My oldest friend in the world is falling in love. I’ve known Ann since I was 13, and I’ve watched her fall in love before; in fact, when we first met she was falling in love for the very first timewith a completely undeserving boy, as it turned out.
:But it was love all right: sweaty palms, racing heart, acute despair. And it required dozens of late-night telephone consultations, during which we practiced the teenage art of augury. The look he gave her when she came late to algebra classwas it disapproval? The offhand question“See you at the game?”did it mean he really hoped to see her at the game? Barely pubescent, we were enthusiastic post-structuralist critics, and our text of choice was Don Davidson, blond, curly-headed darling of Ann’s newly awakened heart.
Best friends in high-school, roommates in college and again as full-grown professional adults, over the years Ann and I have deconstructed quite a number of male texts, trying hard, in the beginning of every relationship either of us ever had, to figure the guy out, to guess at his desires, to puzzle out his motives. For us, the confusion of new love requirednecessitateda best friend’s theories, a best friend’s solace in distress.
After eight happy years of marriage, however, most of my experience with new love has been of the vicarious variety; up to my elbows in baby poop and considering a trip to McDonald’s Playland as the ultimate dinner out, I depend on Ann to give me the juicy details of life in Lover’s Lane. Our late-night telephone calls are now long-distance and often costly, but I cannot keep myself from pressing for detailsmore and more and more details. “Did he hold your hand as you pushed through the concert crowd? Did he keep his knee pressed against yours under the table? How long did he kiss you before nudging for more?”
I demand to know all; I’m as urgent as any paperback-romance reader turning the last page. I want to know the exact pressure of his hands on her back, the look in his eyes just before he leans in to kiss her. I wonder what they talk about in those other phone calls that last half the night. “Are you in love yet?” I ask. “Do you think he’s in love? Has he said so? What words did he use?” I wait anxiously for the full report.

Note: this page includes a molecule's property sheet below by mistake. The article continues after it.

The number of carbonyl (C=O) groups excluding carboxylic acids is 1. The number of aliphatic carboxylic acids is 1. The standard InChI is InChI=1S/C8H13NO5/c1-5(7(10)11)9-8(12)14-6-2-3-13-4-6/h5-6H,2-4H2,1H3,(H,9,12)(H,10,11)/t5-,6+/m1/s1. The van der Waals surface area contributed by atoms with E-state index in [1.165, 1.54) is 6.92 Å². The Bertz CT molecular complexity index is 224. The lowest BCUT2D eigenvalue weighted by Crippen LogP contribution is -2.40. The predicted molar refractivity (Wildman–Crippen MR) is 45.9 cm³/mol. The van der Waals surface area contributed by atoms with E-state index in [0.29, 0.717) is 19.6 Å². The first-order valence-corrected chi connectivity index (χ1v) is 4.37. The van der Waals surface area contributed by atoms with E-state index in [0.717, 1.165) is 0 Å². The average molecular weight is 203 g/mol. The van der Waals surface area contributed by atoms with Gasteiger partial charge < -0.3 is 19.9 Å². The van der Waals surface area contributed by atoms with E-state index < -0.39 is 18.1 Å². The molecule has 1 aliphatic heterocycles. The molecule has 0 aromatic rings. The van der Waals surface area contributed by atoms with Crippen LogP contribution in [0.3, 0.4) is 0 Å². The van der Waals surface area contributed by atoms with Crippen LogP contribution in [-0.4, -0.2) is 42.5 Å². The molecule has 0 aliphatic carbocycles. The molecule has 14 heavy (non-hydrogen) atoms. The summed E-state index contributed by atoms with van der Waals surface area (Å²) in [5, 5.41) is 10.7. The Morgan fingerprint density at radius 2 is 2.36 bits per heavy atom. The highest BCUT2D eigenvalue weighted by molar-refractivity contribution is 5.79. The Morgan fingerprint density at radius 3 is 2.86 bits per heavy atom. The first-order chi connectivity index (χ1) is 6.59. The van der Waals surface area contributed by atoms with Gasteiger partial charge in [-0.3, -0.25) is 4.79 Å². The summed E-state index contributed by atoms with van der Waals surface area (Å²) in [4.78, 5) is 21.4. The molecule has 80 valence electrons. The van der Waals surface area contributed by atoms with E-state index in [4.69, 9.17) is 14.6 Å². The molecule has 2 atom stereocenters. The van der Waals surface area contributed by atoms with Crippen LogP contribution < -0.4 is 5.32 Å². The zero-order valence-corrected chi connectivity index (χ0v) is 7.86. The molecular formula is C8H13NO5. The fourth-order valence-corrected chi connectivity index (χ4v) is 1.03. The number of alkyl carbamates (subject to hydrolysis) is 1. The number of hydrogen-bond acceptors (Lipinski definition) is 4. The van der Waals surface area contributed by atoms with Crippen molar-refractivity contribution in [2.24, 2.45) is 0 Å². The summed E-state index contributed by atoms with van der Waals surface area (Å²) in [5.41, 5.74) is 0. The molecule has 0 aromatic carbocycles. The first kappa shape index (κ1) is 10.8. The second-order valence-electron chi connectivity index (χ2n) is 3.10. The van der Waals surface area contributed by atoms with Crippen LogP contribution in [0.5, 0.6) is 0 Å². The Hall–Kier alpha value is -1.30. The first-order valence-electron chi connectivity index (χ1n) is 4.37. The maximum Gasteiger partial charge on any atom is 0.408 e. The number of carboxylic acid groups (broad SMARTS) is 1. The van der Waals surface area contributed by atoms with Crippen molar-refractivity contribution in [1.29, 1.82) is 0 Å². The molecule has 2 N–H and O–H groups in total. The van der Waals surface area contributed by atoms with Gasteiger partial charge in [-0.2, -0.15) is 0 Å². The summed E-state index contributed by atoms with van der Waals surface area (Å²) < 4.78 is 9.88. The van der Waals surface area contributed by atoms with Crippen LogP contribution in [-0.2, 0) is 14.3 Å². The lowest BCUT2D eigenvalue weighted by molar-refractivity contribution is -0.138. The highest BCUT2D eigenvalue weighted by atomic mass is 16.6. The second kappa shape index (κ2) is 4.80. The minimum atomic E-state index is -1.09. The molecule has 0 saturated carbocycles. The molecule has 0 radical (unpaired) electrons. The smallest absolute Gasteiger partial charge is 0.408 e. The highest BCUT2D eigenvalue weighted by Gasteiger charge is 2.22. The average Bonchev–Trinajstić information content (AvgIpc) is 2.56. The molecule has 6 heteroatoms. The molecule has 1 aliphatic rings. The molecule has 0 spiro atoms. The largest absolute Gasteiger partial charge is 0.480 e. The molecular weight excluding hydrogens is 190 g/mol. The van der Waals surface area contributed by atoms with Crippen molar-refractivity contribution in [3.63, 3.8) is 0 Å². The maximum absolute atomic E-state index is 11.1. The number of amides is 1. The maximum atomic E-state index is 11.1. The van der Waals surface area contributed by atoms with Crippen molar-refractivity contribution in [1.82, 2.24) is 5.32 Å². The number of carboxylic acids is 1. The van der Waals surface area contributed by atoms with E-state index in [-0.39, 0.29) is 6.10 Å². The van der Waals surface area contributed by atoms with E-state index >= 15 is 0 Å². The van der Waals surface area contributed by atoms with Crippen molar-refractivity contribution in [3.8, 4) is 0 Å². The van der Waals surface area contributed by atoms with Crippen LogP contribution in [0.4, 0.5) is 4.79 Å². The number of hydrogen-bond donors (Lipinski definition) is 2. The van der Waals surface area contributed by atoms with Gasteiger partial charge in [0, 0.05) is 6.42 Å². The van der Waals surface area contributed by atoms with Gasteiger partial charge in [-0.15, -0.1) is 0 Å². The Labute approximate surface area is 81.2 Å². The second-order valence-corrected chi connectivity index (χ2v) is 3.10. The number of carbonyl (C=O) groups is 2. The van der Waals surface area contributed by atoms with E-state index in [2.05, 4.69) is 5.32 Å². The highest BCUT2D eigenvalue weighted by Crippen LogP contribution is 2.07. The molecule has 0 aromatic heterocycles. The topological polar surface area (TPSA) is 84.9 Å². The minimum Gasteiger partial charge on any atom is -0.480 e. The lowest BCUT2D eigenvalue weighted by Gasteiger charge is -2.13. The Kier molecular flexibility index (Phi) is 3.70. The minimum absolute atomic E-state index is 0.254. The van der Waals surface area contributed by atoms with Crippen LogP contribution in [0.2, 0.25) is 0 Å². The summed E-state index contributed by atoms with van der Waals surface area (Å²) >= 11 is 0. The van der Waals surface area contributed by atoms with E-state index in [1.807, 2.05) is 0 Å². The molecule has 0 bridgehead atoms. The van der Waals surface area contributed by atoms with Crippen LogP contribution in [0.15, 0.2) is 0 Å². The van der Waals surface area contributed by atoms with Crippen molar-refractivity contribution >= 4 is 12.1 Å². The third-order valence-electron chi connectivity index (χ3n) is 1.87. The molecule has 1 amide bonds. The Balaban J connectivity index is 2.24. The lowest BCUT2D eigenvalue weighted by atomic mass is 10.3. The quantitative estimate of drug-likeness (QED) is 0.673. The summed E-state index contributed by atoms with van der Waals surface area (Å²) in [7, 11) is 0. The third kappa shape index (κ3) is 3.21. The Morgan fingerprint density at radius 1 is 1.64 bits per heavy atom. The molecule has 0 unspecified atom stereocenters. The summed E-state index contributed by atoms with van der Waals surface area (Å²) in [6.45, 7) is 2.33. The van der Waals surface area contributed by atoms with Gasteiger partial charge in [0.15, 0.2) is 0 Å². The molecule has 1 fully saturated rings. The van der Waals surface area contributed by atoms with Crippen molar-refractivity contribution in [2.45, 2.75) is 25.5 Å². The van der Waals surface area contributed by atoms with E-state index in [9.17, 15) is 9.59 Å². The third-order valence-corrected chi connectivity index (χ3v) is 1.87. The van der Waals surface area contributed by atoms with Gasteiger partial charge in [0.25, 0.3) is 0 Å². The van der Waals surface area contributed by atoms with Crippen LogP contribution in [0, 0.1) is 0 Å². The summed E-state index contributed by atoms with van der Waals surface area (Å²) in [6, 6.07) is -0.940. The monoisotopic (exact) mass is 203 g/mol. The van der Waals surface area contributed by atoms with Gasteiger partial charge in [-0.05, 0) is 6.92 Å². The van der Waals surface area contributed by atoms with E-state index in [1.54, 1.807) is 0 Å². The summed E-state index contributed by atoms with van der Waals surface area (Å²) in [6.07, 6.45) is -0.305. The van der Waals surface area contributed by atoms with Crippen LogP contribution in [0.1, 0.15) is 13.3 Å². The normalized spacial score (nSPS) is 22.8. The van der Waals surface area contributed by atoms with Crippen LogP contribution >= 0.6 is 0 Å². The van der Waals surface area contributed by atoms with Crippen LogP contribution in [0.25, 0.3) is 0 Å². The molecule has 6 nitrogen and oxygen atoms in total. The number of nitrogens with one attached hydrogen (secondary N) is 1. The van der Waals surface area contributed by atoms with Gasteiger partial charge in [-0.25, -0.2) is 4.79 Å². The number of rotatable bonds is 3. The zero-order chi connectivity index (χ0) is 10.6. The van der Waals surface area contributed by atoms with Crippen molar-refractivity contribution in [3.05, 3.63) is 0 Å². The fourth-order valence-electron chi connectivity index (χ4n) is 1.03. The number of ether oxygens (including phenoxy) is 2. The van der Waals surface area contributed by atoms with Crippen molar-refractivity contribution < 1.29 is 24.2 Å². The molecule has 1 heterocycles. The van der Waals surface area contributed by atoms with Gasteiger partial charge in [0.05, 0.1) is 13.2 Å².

That my friend demurs half the time, that after a certain point she will never, never kiss and tell, does not deter me. For more than 20 years I have been asking. Ann doesn’t object to the interrogation. Right up until my wedding dayand actually for the first couple of years afterward, until it became clear that my answers weren’t changing that much from conversation to conversationshe hammered away with the very same questions herself.
I understand the prurient nature of this barrage. Deep in some part of my weary heart I am still 16 years old, still intoxicated with the infinite possibilities of an uncertain future. I look into the next car at a red light and wonder what sort of person I would be if I were sitting next to the guy behind the wheel, that friendly, nice-looking man who has turned and half smiled at me. A stranger in the mall returns my baby’s dropped pacifier, and I feel almost a shock at the barest brush of his finger against my hand.
It’s not just the hormonal renaissance of sexual aching that new love engenders, it’s what new love represents that makes it so crucial. Falling in love is the chance once again to be perfect, to rise to the heights of our own frail limits. Newly in love we are generous, we are kind, we are surpassingly witty, unfailingly beautiful.
No matter that perfection doesn’t last. Each new beginning is full of hope, the chance that this time love will confer on us the majesty and immortality of the gods. Even now, passing my own reflection in shop windows I am startled at what appears before me: not the hopeful, carefully arranged girl I was, but the harried, disheveled hausfrau I’ve become. Is it any wonder that the real-life drama of my oldest friend intrigues me?
But I am 35 years old, and I have willingly given up the brushfire of new love, exchanged it for the charcoal grill of marriage. Despite my fascination with Ann’s love life, I’m glad for the trade. Instead of worrying about whether my true love will call late at night, I worry about whether he’ll get home safely in the rain. Instead of dining by candlelight on blackened fish and capers, we sit at our own dining-room table every night and listen to our baby coo at the lights reflected in the tile, or we give our attention to our little boy as he gives a blow-by-blow account of the magic tricks at a birthday party he attended that afternoon. Instead of kissing until dawn on the doorstep, we lie in our own perfect bed at 10 o’clock, feet intertwined, breath mingling, drifting to sleep in the familiar scents of tomato soup, baby shampoo, and Desitin.
And after all these yearsthrough two cities and two children, through three houses and six used cars, through an uncountable number of ear infections and croupy coughswhen he reaches for me in the dark, and I feel his warm mouth near my ear and hear his dear, murmuring voice struggling to shake off sleep, I don’t miss what Ann has: the ragged breath of new, tumultuous desire. Bone weary, deep inside something nevertheless stirs, and I find myself waking. I turn to the arms I have turned to countless times. I reach again for the life I chosefor the life I choose.